Tony Benn: An obituary

The strike against David Cameron is that he does not believe in anything. That’s not to say he is apolitical - he clearly believes in the values of the Conservative Party, the ability of the free market to allocate resources and western liberal democracy – but his polices lack a basis in political theory and he does not have a transformative vision for society. Lacking a coherent narrative to explain the banking crisis he simple fell back on blaming Labour overspend on benefits. His only decent new idea, the big society, wilted under lack of support and has been replaced by pandering to UKIP, petty Eurosceptism and political narrative targeted at the Conservative base.

Without a clear vision of where the government is going it is unclear why he wants power other than to stay in power. As a society we may have lost faith in grand narratives, but do voters really want a leader who gravitates towards what is popular (or at least what is perceived to be popular) and has no ideological base to be held against?

Tony Benn was the complete opposite of this. For him, the purpose politics was neither just as a mirror of public opinion, nor merely ideology-free management as New Labour and every government since seemed to see it. A man with a clearly stated ideology, who not only believed in making Britain better, he had a clear vision of where we would go and how we would get there. A vote for Tony Benn was a vote for a man who wanted power not for its own sake, but because he had a plan to use it improve people’s lives.

This plan was socialism and it informed all of Tony Benn’s career. Many people disagree with socialism, both voters and Labour Party members, but what I believe is important about Tony Benn’s political career is he had these values, backed up by ideology and theory which he could be held to, debated and challenged on. In our distaste for grand narratives we have turned away from this and towards bland politicians who have no ideology and seek power only for their own self-aggrandisement. You may disagree with Tony Benn and the virtues of socialism. But the process of democracy, in which he deeply believed, is more important than the outcome. A democratic process whose politicians have clearly stated goals and ideologies is superior to a democratic process driven by marketing focus groups and the prejudices of the right wing tabloid press.

The Benn family name is synonymous with the Labour Party. His father William Wedgwood Benn was a cabinet minister in Ramsay MacDonald’s second Labour government, whilst his son is a shadow cabinet minister in the current Labour opposition front bench. Tony Benn’s career in politics has always been lively. He campaigned not to inherit his father’s peerage and remain in the House of Commons. He fought a bitterly contested election for deputy leadership in 1988 and led the Stop the War coalition against Blair’s invasion of Iraq. Always he acted with principal and integrity. In 2001, he stood down from parliament saying he wanted to "spend more time on politics".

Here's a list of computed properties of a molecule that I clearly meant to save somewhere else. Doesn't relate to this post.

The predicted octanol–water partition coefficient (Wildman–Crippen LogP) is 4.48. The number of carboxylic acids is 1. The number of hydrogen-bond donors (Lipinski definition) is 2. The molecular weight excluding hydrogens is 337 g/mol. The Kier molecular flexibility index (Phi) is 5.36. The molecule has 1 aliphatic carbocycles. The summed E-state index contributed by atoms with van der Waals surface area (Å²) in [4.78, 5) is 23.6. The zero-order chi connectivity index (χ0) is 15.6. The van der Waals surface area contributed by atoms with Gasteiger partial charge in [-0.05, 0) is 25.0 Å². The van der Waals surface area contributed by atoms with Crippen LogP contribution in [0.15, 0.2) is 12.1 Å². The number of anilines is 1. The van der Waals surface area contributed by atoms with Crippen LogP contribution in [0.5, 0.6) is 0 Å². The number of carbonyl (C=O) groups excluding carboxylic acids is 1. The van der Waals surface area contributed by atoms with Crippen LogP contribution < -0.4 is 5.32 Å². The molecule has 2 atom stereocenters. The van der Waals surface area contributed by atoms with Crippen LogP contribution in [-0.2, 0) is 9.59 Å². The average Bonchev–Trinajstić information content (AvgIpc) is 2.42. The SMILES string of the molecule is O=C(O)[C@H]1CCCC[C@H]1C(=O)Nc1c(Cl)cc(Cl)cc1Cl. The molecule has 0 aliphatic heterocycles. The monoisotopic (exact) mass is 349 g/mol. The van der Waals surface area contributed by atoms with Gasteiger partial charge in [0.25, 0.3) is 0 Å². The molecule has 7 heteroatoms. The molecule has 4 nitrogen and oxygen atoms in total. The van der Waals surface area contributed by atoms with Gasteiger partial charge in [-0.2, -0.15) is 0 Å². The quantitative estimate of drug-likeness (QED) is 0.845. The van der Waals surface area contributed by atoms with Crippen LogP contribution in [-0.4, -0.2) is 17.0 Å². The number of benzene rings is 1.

Benn was unusual, if not singular, among Labour Party MPs who have served in cabinet in that he became more left wing as he aged. But his belief in collectivist economic principals of national ownership and state intervention weren’t always as fringe as they now seem. It is difficult to overstate how different a country Britain was when Benn began his career: whole swathes of the economy nationalised, and governments of both parties seeing part of their role as maintaining full employment. Whilst Benn did undoubtedly become more left wing during the ‘70s and ‘80s, the centre ground under Thatcher moved in the opposite direction at the same time. Unfashionable as it subsequently became, Benn believed that politics and economics could change peoples’ lives for the better.

To those on the British left Tony Benn was a man who meant a great deal to a lot of people. An icon of what we want to be and achieve. There will be many questions about the identity of the modern left asked in the wake of his death - I asked some of them here. These are important questions, but what I am mourning the most about Tony Benn’s death is the loss of grand narratives, of transformative visions of society and clearly defined ideologies.

Our current governments believes in nothing except their own vested interests and their wealthy, privileged supporters. What is needed to chase to these Etonians from power is politicians who have ideologies to be held against and a vision for a society where we will all be better off. Tony Benn is no longer with us, so we cannot rely on him to lead the way. Now we are alone we have to find the way there ourselves, and it starts today.